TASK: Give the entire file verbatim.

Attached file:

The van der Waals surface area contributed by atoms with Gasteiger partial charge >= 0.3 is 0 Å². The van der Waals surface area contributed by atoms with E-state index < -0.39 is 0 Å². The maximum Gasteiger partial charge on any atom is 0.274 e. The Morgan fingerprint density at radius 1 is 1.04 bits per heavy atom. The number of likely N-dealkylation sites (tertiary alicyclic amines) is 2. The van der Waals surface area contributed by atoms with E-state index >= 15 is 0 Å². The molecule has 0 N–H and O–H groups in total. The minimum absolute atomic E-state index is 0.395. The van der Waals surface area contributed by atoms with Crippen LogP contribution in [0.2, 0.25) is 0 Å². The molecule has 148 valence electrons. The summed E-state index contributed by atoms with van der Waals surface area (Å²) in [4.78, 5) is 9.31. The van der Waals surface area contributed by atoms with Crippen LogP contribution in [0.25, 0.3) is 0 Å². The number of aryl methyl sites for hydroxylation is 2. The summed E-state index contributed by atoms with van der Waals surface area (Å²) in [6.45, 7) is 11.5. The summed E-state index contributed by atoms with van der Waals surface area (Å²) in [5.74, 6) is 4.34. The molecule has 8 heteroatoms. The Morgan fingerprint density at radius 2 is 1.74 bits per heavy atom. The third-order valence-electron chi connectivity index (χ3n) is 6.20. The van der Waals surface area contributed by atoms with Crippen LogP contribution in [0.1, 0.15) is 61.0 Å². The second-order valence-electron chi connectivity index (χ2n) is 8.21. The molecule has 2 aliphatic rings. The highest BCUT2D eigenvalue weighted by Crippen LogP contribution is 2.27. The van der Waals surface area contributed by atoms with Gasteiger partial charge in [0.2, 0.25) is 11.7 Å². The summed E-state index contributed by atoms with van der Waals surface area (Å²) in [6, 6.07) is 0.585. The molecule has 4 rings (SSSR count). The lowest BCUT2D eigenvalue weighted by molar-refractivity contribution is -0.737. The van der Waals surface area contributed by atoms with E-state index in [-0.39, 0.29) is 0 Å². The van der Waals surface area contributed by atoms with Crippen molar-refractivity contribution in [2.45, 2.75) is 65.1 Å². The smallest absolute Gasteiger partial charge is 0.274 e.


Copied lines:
The van der Waals surface area contributed by atoms with Gasteiger partial charge >= 0.3 is 0 Å². The van der Waals surface area contributed by atoms with E-state index < -0.39 is 0 Å². The maximum Gasteiger partial charge on any atom is 0.274 e. The Morgan fingerprint density at radius 1 is 1.04 bits per heavy atom. The number of likely N-dealkylation sites (tertiary alicyclic amines) is 2. The van der Waals surface area contributed by atoms with E-state index >= 15 is 0 Å². The molecule has 0 N–H and O–H groups in total. The minimum absolute atomic E-state index is 0.395. The van der Waals surface area contributed by atoms with Crippen LogP contribution in [0.2, 0.25) is 0 Å². The molecule has 148 valence electrons. The summed E-state index contributed by atoms with van der Waals surface area (Å²) in [4.78, 5) is 9.31. The van der Waals surface area contributed by atoms with Crippen LogP contribution in [0.25, 0.3) is 0 Å². The number of aryl methyl sites for hydroxylation is 2. The summed E-state index contributed by atoms with van der Waals surface area (Å²) in [6.45, 7) is 11.5. The summed E-state index contributed by atoms with van der Waals surface area (Å²) in [5.74, 6) is 4.34. The molecule has 8 heteroatoms. The Morgan fingerprint density at radius 2 is 1.74 bits per heavy atom. The third-order valence-electron chi connectivity index (χ3n) is 6.20. The van der Waals surface area contributed by atoms with Crippen LogP contribution in [0.1, 0.15) is 61.0 Å². The second-order valence-electron chi connectivity index (χ2n) is 8.21. The molecule has 2 aliphatic rings. The highest BCUT2D eigenvalue weighted by Crippen LogP contribution is 2.27. The van der Waals surface area contributed by atoms with Gasteiger partial charge in [0.2, 0.25) is 11.7 Å². The summed E-state index contributed by atoms with van der Waals surface area (Å²) in [6, 6.07) is 0.585. The molecule has 4 rings (SSSR count). The lowest BCUT2D eigenvalue weighted by molar-refractivity contribution is -0.737. The van der Waals surface area contributed by atoms with E-state index in [-0.39, 0.29) is 0 Å². The van der Waals surface area contributed by atoms with Crippen molar-refractivity contribution in [2.45, 2.75) is 65.1 Å². The smallest absolute Gasteiger partial charge is 0.274 e.